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  • #16
    Dwain "maybe' " i think' 'I heard" "not sure' If they do !!!

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    • #17
      Originally posted by Dwain G. View Post
      Anyone here own a set of tappet wrenches? (Google it)
      Sure do. Kent Moore (Studebaker Factory) version, Snap-On and even an old set of Craftsman. Come in really handy adjusting those silly tappets.

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      • #18
        Originally posted by Dwain G. View Post
        Anyone here own a set of tappet wrenches? (Google it)
        This has been an entertaining conversation. It is a good example of how our "Studebaker Personalities" make us susceptible to taking a tiny subject and exploring it excessively. Spelling aside, English "phonetic" characteristic of the word "Tappet," could easily associate all the components of a solid lifter valve train in operation. When it is properly adjusted and in action, the sound of these engines is a gentle rhythmic tap tap tap.

        Observe the components in action, and it is easy to see how one could associate the word tappet with a rocker, lifter, push rod, or the contact point/end of a valve. Back in the late 1970's to early '80's, I sold industrial tooling to several new "start-up" manufacturing plants in my southeast region. I sold complete tool room packages from the tool-crib enclosure to tool cabinets (Lyons), workstations (Kennedy) and the assembly of hand tool packages (Armstrong).

        My economic fall back line of tools was Craftsman when they had a separate "industrial" division. However, during that time, some so-called marketing genius came up with the idea of doing away with the "lifetime" guarantee for Craftsman tools if they were used in a manufacturing and industrial facility. What a disaster! (Anybody remember the "New Coke" fiasco?) I think the rule was reversed.

        Anyway, the only Armstrong wrench in my toolbox is a long-handled 9/16" combination wrench. (I now wish I had bought more.) My belief for designated "tappet wrenches" is that they were mainly built for the era of solid lifter engines where the rule of the day was to adjust valves while the engines were running and the thin wrench heads were needed for the closeness of the adjustment clearances between the jam/lock nut to the lands of the adjuster. The long handles help with the mechanic's reach while leaning over the fender and under the hood of the car. Depending on idle speed, theoretically, perhaps a little protection from oil splatter. (Wishful thinking)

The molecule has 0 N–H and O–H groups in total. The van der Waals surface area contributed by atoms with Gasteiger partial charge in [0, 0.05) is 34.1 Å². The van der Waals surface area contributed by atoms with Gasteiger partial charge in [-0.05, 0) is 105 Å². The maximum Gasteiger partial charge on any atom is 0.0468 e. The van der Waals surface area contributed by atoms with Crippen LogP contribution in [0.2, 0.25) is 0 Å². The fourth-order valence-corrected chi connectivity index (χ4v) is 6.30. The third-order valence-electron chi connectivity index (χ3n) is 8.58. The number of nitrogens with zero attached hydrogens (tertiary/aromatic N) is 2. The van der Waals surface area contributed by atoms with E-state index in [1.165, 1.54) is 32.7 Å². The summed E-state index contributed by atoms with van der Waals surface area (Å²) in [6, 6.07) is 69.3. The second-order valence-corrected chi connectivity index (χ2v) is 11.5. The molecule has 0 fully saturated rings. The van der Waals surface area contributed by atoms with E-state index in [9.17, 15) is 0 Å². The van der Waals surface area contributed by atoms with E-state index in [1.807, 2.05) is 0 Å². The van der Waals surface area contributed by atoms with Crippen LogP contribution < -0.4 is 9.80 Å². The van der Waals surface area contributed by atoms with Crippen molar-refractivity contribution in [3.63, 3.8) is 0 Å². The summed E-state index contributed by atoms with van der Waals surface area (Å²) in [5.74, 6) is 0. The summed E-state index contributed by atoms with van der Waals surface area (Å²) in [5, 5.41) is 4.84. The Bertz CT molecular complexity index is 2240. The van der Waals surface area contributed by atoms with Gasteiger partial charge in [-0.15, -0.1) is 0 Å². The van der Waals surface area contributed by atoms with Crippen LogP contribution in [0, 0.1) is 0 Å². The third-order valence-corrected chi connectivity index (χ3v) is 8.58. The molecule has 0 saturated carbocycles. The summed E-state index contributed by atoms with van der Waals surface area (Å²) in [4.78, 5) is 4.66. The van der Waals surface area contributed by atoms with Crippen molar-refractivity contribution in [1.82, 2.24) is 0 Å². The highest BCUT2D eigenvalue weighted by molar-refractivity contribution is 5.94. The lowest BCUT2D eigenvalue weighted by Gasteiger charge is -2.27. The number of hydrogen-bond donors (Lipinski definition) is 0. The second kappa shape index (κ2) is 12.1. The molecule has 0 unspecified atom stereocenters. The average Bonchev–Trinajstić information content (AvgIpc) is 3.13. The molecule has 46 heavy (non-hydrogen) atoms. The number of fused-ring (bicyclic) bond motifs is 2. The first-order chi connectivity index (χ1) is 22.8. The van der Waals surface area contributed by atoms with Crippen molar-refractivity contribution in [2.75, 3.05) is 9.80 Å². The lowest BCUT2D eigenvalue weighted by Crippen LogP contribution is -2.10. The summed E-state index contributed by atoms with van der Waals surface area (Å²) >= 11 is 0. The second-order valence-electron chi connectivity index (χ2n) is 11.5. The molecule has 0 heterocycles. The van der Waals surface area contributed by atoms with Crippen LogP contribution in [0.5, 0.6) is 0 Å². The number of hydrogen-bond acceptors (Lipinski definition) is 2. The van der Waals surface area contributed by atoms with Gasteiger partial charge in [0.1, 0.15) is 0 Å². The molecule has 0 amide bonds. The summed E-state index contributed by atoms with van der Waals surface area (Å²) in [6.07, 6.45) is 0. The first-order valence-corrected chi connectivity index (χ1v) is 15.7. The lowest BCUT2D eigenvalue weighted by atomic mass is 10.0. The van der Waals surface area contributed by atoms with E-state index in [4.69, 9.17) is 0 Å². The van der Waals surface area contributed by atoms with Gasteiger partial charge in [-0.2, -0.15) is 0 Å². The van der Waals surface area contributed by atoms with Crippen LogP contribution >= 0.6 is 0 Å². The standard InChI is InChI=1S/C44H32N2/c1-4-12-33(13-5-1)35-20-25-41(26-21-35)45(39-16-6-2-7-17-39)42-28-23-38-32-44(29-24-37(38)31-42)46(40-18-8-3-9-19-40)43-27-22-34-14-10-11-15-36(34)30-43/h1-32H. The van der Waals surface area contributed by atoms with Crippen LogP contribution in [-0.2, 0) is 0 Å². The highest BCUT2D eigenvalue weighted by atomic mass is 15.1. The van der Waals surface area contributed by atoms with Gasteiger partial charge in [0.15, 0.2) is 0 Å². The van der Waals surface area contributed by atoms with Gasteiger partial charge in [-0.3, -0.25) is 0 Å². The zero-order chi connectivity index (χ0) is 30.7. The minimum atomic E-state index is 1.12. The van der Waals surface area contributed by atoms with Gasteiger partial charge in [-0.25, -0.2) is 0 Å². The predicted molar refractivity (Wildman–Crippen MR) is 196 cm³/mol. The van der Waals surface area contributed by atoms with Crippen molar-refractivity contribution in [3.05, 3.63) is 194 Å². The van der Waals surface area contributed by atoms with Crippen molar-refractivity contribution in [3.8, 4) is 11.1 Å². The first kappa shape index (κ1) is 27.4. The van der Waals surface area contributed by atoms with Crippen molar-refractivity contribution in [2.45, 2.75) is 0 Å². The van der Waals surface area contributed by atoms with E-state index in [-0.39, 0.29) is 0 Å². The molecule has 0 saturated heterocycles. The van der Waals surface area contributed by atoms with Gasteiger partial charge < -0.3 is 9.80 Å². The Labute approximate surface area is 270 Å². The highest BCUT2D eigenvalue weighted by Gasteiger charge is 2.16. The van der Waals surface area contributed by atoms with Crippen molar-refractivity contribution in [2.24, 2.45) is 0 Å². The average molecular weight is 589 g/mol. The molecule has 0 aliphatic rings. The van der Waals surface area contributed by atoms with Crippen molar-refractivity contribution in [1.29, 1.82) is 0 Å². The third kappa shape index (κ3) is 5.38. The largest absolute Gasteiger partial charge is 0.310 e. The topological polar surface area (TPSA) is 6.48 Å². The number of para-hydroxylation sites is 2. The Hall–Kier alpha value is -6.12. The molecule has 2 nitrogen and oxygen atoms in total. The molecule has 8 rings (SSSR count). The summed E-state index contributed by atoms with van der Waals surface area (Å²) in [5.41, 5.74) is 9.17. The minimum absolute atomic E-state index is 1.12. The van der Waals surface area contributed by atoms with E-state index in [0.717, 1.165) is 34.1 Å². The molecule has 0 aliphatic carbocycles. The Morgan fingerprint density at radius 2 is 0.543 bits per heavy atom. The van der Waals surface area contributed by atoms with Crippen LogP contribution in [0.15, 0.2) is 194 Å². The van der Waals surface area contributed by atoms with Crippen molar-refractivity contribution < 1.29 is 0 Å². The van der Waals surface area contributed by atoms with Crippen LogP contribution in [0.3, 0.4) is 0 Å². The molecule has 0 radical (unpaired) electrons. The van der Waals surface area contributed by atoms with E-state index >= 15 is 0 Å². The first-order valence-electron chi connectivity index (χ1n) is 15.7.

If you are not familiar with the Armstrong tool brand, I'm not surprised. In fact, I didn't until I began my industrial sales job. I have never seen them in retail stores, and don't even know if they are still being offered. However, I remember that, back in the day, my competitors were Proto, Williams, and a couple of others I can't recall. My experience was that they were mainly for industrial applications, were top notch, and quick to respond to any tooling problem or failure of any kind. Request for special tools was handled with the intensity of brain surgery.
        So, if you have managed to read this post, this is my contribution to "tappets." If a tappet wrench is any wrench that fits...then I have a bunch of 'em!

        John Clary
        Greer, SC

        SDC member since 1975

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        • #19
          Originally posted by jclary View Post
          Spelling aside, English "phonetic" characteristic of the word "Tappet," could easily associate all the components of a solid lifter valve train in operation.

          [Sorry, John, but "tappet" refers to a single part of the valve train, perhaps more easily understood when it is called a cam follower.]

          Tappet definition and meaning | Collins English Dictionary
          https://www.collinsdictionary.com/us...english/tappet

          [A tappet is the part of an engine gear train that converts cam lift into linear reciprocating (= up and down) movement which it transmits to the valve.]

          [A "tappet" is not a "rocker" or "push rod".]



          Anyway, the only Armstrong wrench in my toolbox is a long-handled 9/16" combination wrench. (I now wish I had bought more.) My belief for designated "tappet wrenches" is that they were mainly built for the era of solid lifter engines where the rule of the day was to adjust valves while the engines were running.

          [Rule of the day? No. Yes, some mechanics adjusted tappet clearances by ear with the engine running, but the better engine builders did not and do not, and AFAIK, no manufacturer ever recommended that method.

          And "tappet wrenches" are long and slender to reach into sometimes close quarters.]
          ...........
          Last edited by jnormanh; 08-16-2018, 05:53 AM.

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          • #20
            My father gave me his thin headed tappet wrench and his 10" long tappet gauges in .021" and .025 " thicknesses that he had bought for his 1964 Daytona station wagon back when it was new in 1963. I remember him putting newspaper down on the driveway and getting oil all over what seemed like everywhere at least twice a year for the time he had the car. I used them 3 weeks ago when I last set up my Avanti's lifters. Much better than "crank them down until the ticking goes away"...

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